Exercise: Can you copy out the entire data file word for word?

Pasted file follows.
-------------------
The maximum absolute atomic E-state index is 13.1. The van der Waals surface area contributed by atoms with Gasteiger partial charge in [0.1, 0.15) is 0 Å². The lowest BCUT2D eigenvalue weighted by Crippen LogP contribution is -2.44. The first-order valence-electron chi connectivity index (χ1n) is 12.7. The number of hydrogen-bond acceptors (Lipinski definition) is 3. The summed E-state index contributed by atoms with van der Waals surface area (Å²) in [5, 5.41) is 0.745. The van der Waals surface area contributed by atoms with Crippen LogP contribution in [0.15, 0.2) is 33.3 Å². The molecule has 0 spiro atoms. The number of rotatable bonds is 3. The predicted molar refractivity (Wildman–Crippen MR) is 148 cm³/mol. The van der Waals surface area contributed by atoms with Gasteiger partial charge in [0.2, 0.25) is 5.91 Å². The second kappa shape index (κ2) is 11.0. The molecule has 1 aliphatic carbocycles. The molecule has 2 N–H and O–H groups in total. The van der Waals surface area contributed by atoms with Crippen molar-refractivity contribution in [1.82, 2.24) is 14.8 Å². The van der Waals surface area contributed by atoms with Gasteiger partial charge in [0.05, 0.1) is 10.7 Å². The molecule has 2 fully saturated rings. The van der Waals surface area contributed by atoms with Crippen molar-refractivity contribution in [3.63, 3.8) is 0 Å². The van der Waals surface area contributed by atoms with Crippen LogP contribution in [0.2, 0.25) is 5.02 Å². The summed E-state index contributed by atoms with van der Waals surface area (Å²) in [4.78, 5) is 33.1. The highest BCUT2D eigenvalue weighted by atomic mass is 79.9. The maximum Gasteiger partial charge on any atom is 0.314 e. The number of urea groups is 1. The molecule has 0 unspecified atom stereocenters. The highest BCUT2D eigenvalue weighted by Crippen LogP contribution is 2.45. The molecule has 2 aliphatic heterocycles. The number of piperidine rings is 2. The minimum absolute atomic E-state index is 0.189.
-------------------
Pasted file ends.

The maximum absolute atomic E-state index is 13.1. The van der Waals surface area contributed by atoms with Gasteiger partial charge in [0.1, 0.15) is 0 Å². The lowest BCUT2D eigenvalue weighted by Crippen LogP contribution is -2.44. The first-order valence-electron chi connectivity index (χ1n) is 12.7. The number of hydrogen-bond acceptors (Lipinski definition) is 3. The summed E-state index contributed by atoms with van der Waals surface area (Å²) in [5, 5.41) is 0.745. The van der Waals surface area contributed by atoms with Crippen LogP contribution in [0.15, 0.2) is 33.3 Å². The molecule has 0 spiro atoms. The number of rotatable bonds is 3. The predicted molar refractivity (Wildman–Crippen MR) is 148 cm³/mol. The van der Waals surface area contributed by atoms with Gasteiger partial charge in [0.2, 0.25) is 5.91 Å². The second kappa shape index (κ2) is 11.0. The molecule has 1 aliphatic carbocycles. The molecule has 2 N–H and O–H groups in total. The van der Waals surface area contributed by atoms with Crippen molar-refractivity contribution in [1.82, 2.24) is 14.8 Å². The van der Waals surface area contributed by atoms with Gasteiger partial charge in [0.05, 0.1) is 10.7 Å². The molecule has 2 fully saturated rings. The van der Waals surface area contributed by atoms with Crippen molar-refractivity contribution in [3.63, 3.8) is 0 Å². The van der Waals surface area contributed by atoms with Crippen LogP contribution in [0.2, 0.25) is 5.02 Å². The summed E-state index contributed by atoms with van der Waals surface area (Å²) in [4.78, 5) is 33.1. The highest BCUT2D eigenvalue weighted by atomic mass is 79.9. The maximum Gasteiger partial charge on any atom is 0.314 e. The number of urea groups is 1. The molecule has 0 unspecified atom stereocenters. The highest BCUT2D eigenvalue weighted by Crippen LogP contribution is 2.45. The molecule has 2 aliphatic heterocycles. The number of piperidine rings is 2. The minimum absolute atomic E-state index is 0.189.